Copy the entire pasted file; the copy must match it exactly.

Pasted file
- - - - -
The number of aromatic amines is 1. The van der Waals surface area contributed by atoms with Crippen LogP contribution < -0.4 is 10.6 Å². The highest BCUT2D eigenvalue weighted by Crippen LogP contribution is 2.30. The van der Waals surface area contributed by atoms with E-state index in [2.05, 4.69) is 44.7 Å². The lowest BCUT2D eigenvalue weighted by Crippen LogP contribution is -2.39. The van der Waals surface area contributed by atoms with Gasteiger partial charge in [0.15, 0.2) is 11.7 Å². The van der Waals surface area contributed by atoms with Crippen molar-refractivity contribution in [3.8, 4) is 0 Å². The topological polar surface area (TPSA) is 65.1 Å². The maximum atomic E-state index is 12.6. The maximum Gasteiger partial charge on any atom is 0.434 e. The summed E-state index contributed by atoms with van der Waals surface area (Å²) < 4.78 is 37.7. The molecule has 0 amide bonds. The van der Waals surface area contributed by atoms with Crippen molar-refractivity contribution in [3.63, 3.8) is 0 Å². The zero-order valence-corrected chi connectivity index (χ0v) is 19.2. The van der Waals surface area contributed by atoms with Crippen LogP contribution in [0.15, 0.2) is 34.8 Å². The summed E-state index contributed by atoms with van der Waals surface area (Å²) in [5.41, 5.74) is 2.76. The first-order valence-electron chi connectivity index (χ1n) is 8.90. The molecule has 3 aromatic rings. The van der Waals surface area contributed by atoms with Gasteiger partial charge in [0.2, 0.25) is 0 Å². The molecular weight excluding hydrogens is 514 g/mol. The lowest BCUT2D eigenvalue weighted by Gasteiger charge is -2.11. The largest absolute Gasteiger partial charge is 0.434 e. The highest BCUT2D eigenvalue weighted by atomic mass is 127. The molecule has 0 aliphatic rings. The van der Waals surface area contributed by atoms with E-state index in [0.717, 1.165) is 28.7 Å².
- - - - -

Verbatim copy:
The number of aromatic amines is 1. The van der Waals surface area contributed by atoms with Crippen LogP contribution < -0.4 is 10.6 Å². The highest BCUT2D eigenvalue weighted by Crippen LogP contribution is 2.30. The van der Waals surface area contributed by atoms with E-state index in [2.05, 4.69) is 44.7 Å². The lowest BCUT2D eigenvalue weighted by Crippen LogP contribution is -2.39. The van der Waals surface area contributed by atoms with Gasteiger partial charge in [0.15, 0.2) is 11.7 Å². The van der Waals surface area contributed by atoms with Crippen molar-refractivity contribution in [3.8, 4) is 0 Å². The topological polar surface area (TPSA) is 65.1 Å². The maximum atomic E-state index is 12.6. The maximum Gasteiger partial charge on any atom is 0.434 e. The summed E-state index contributed by atoms with van der Waals surface area (Å²) < 4.78 is 37.7. The molecule has 0 amide bonds. The van der Waals surface area contributed by atoms with Crippen molar-refractivity contribution in [3.63, 3.8) is 0 Å². The zero-order valence-corrected chi connectivity index (χ0v) is 19.2. The van der Waals surface area contributed by atoms with Crippen LogP contribution in [0.15, 0.2) is 34.8 Å². The summed E-state index contributed by atoms with van der Waals surface area (Å²) in [5.41, 5.74) is 2.76. The first-order valence-electron chi connectivity index (χ1n) is 8.90. The molecule has 3 aromatic rings. The van der Waals surface area contributed by atoms with Gasteiger partial charge in [0.2, 0.25) is 0 Å². The molecular weight excluding hydrogens is 514 g/mol. The lowest BCUT2D eigenvalue weighted by Gasteiger charge is -2.11. The largest absolute Gasteiger partial charge is 0.434 e. The highest BCUT2D eigenvalue weighted by atomic mass is 127. The molecule has 0 aliphatic rings. The van der Waals surface area contributed by atoms with E-state index in [0.717, 1.165) is 28.7 Å².